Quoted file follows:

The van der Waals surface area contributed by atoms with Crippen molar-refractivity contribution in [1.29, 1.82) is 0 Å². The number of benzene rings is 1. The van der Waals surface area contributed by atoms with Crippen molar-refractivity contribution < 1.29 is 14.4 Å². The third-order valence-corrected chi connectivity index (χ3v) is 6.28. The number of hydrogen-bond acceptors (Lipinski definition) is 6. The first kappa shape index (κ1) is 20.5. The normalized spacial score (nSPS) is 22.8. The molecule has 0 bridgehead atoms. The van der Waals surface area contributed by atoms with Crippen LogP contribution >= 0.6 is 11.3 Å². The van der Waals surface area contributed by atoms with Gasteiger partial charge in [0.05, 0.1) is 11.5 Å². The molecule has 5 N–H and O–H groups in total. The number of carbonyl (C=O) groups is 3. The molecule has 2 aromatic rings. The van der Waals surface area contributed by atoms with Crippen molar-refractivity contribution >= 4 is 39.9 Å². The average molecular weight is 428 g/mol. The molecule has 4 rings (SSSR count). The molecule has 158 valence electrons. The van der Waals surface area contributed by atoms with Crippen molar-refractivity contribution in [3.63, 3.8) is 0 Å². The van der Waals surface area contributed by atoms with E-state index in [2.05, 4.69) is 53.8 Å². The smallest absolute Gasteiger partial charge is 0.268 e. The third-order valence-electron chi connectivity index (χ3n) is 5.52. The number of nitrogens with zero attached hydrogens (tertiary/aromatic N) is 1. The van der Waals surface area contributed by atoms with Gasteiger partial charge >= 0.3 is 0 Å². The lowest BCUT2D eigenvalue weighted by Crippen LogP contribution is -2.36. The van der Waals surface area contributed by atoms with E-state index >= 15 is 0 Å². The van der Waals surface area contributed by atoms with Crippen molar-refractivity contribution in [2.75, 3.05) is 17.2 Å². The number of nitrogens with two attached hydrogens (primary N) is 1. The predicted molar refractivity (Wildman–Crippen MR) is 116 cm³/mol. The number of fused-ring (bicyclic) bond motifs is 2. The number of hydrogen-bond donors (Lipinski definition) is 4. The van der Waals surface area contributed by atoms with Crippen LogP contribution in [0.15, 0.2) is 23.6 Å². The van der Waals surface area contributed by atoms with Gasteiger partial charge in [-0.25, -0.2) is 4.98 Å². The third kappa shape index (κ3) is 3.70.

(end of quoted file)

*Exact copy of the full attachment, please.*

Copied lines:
The van der Waals surface area contributed by atoms with Crippen molar-refractivity contribution in [1.29, 1.82) is 0 Å². The number of benzene rings is 1. The van der Waals surface area contributed by atoms with Crippen molar-refractivity contribution < 1.29 is 14.4 Å². The third-order valence-corrected chi connectivity index (χ3v) is 6.28. The number of hydrogen-bond acceptors (Lipinski definition) is 6. The first kappa shape index (κ1) is 20.5. The normalized spacial score (nSPS) is 22.8. The molecule has 0 bridgehead atoms. The van der Waals surface area contributed by atoms with Crippen LogP contribution >= 0.6 is 11.3 Å². The van der Waals surface area contributed by atoms with Gasteiger partial charge in [0.05, 0.1) is 11.5 Å². The molecule has 5 N–H and O–H groups in total. The number of carbonyl (C=O) groups is 3. The molecule has 2 aromatic rings. The van der Waals surface area contributed by atoms with Crippen molar-refractivity contribution >= 4 is 39.9 Å². The average molecular weight is 428 g/mol. The molecule has 4 rings (SSSR count). The molecule has 158 valence electrons. The van der Waals surface area contributed by atoms with Crippen molar-refractivity contribution in [3.63, 3.8) is 0 Å². The van der Waals surface area contributed by atoms with E-state index in [2.05, 4.69) is 53.8 Å². The smallest absolute Gasteiger partial charge is 0.268 e. The third-order valence-electron chi connectivity index (χ3n) is 5.52. The number of nitrogens with zero attached hydrogens (tertiary/aromatic N) is 1. The van der Waals surface area contributed by atoms with Gasteiger partial charge >= 0.3 is 0 Å². The lowest BCUT2D eigenvalue weighted by Crippen LogP contribution is -2.36. The van der Waals surface area contributed by atoms with E-state index >= 15 is 0 Å². The van der Waals surface area contributed by atoms with Crippen molar-refractivity contribution in [2.75, 3.05) is 17.2 Å². The number of nitrogens with two attached hydrogens (primary N) is 1. The predicted molar refractivity (Wildman–Crippen MR) is 116 cm³/mol. The number of fused-ring (bicyclic) bond motifs is 2. The number of hydrogen-bond donors (Lipinski definition) is 4. The van der Waals surface area contributed by atoms with Crippen LogP contribution in [0.15, 0.2) is 23.6 Å². The van der Waals surface area contributed by atoms with Gasteiger partial charge in [-0.25, -0.2) is 4.98 Å². The third kappa shape index (κ3) is 3.70.